George Vondriska

Jointing Small Parts

George Vondriska
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Jointing, the process of cleaning up and straightening an edge, isn’t restricted to jointers. You can also do this with hand tools. Joining small pieces of wood can be a challenge. When you’re working with small pieces a block plane works great for jointing and chamfering edges.

The setup

When you’re thinking about using a hand plane on a piece of wood, you’re probably planning on clamping the wood in a vise and passing the plane over it. Let’s flip things around a little. Clamp the plane in a vise, and take the material to the tool. On small parts, this is a MUCH easier approach. Before securing the plane in the vise, do a test cut or two to make sure your depth of cut is correct on the plane. Once it’s in the vise, it’s nearly impossible to get to the adjustment knobs and levers.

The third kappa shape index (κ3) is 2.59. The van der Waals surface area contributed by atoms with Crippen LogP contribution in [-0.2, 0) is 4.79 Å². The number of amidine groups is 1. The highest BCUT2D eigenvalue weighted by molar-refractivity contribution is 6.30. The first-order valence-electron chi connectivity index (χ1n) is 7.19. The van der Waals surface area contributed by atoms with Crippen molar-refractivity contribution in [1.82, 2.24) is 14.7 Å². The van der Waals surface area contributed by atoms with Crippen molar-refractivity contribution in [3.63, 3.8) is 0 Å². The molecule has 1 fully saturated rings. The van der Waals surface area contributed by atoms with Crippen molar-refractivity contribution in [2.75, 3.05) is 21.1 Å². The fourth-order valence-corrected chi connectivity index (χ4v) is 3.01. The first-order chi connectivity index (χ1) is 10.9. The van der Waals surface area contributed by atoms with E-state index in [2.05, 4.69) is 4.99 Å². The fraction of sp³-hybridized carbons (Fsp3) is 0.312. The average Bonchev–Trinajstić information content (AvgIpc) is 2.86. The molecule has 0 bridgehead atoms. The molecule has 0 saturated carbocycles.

Edge and corner treatments

Once you’ve got the plane secured in your vise you can use it in much the same way you’d use a jointer; simply pass your material over the sole of the plane. You can clean up an edge, chamfer the corners, even round the corners by pivoting through the passes. Give it a try. You’ll find this is an easy way to joint small parts.

Woodworking and joinery go together like peanut butter and jelly. WWGOA has you covered with lots of great info on the joinery you need to make your projects rock solid.

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3 Responses to “Jointing Small Parts”

  1. Allan

    Thanks for sharing with us, sometimes I forget to use these little routens.

  2. Noah Cowan

    One thing to be careful love, is with a small work piece, your hand is more exposed to the blade with this method. (Correction)

  3. Noah Cowan

    One thing to be careful of is with a small world peace if you slip your hand is very much more exposed to the blade with this method.

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